There is a huge amount of information contained within the review that will be of interest to clinicians working in the field of congenital heart disease. Those working in this area have always tended to be fascinated by the development of the heart. Indeed, in the past, it was almost “de rigeur” to include a short section devoted to the presumed morphogenesis of described malformations. The problem with this approach was that, in most instances, these reviews of morphogenetic events were collated from the armchair rather than the workbench. Furthermore, the speculations concerning abnormal mechanisms were usually extrapolated from interpretations of normal development. I was not averse, however, from making such speculations myself. One of my earliest papers was concerned with the “morphogenesis of bulboventricular malformations”.4 When I return to this text now, I have difficulty understanding precisely what I was trying to say, but it all seemed very sensible at the time. Subsequent to this early experience, under the significant influence of my clinical colleagues in London, I veered away from speculations designed on presumed normal events. Anton Becker and I, together, went so far as to write a forceful chapter in which we questioned whether the embryological theories available at the time were a help or hindrance in understanding the malformed heart.5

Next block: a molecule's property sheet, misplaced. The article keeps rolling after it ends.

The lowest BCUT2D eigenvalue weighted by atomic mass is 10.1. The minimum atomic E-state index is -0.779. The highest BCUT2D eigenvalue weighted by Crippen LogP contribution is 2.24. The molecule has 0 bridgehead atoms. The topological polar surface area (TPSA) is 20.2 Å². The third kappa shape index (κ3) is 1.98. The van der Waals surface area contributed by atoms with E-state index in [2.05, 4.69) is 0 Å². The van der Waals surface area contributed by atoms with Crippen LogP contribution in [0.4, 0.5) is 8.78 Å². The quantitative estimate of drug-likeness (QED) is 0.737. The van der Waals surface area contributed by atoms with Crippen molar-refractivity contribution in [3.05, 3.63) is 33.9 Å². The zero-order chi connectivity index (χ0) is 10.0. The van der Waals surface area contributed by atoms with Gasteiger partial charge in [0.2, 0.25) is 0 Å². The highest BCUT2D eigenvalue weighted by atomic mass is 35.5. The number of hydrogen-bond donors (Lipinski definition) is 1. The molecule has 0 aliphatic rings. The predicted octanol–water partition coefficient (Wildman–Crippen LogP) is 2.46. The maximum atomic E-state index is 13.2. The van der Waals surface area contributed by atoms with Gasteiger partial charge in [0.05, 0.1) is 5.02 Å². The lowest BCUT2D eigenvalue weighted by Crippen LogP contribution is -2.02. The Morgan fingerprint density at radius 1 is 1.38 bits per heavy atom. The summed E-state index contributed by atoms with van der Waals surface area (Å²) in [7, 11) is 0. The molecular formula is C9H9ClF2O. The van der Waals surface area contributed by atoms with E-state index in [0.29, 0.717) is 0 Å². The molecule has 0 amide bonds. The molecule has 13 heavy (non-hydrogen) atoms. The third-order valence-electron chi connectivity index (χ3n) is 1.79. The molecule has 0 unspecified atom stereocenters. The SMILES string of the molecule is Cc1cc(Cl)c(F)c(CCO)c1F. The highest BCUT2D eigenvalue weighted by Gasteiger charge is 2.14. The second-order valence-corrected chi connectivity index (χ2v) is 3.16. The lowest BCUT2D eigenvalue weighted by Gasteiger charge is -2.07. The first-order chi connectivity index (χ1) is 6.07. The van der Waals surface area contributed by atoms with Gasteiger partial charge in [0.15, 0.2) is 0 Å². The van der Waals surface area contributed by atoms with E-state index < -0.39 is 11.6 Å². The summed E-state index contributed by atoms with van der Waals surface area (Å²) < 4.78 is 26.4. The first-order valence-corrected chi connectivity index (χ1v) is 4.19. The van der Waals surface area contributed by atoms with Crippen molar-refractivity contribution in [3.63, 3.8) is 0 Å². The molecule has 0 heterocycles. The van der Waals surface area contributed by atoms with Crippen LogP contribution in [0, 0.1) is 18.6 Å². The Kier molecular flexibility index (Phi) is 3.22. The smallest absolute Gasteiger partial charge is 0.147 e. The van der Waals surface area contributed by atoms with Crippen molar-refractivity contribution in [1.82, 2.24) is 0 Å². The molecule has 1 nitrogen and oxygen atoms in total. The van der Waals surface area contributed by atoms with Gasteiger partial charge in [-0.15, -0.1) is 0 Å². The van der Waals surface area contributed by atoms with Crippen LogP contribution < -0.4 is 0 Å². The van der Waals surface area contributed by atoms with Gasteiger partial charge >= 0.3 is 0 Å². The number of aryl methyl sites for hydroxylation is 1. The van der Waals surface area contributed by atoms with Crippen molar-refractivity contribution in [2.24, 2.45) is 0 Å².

Much has changed since we wrote that chapter, and the essence of the change is encapsulated in this year's Mannheimer lecture. As is emphasised, much of the evidence now comes from detailed studies in avian and rodent embryos, coupled with the most exquisite experimental techniques that hone down development to genetic and molecular levels. In this respect, our current issue carries another article showing the huge advances that have been made in the study of the developing heart. In a superbly illustrated contribution, Jorg Manner and Franziska Heinicke6 show how the chick can be used as a model for human cardiac malformations, in this case leftward juxtaposition of the morphologically right atrial appendage. Returning to the Mannheimer lecture, as shown by Professor Gittenberger-de Groot, the quintessence of cardiac development is the contribution made to the growing heart by cells originating from extracardiac sources. Clinicians are well aware of the importance of the ingrowth of the population derived from the neural crest. Professor Gittenberger-de Groot now emphasises that this population grows into the heart not only through the arterial pole, but also through the venous pole. She also focuses our attention on the significant population of cells derived from the pro-epicardial organ. It should not be presumed, however, that all is now fully understood. There are several areas of development that remain contentious, not least the extent of the embryonic “sinus venosus”. As will be seen from Figure 4 of the Mannheimer Lecture (page 178), and from the animated sequence that illustrates this aspect, the Leiden group remain convinced that part of the morphologically left atrium is derived from the embryonic venous sinus. My colleagues and I remain equally convinced that this is not the case. In our opinion, the pulmonary vein is a new structure that canalises in the medlastinal tissues behind the developing heart, having nothing to do with the systemic venous sinus. Instead, it uses the dorsal mesocardium to gain its entrance directly to the left side of the primary atrial component of the heart tube. We presented our own evidence for these events in several instalments, following our studies of cardiac development in mice,7 chick,8 and man,9 the last investigation published in Cardiology in the Young. In this issue of the Journal, we recapitulate some of these findings. Together with Geoffrey Sharratt and Sandra Webb, we present what we hope will be the first of a series of clinico-anatomico-embryologic correlations, starting with a defect of the atrial septurn that I had not seen before Geoff Sharratt brought it to my attention.10 You, the readers, will then be free to make your own minds up concerning the controversial areas concerning development. As always, we are interested to hear your comments, and we are ready to review, and hopefully publish, similar correlative offerings bringing together our understanding of morphology and development.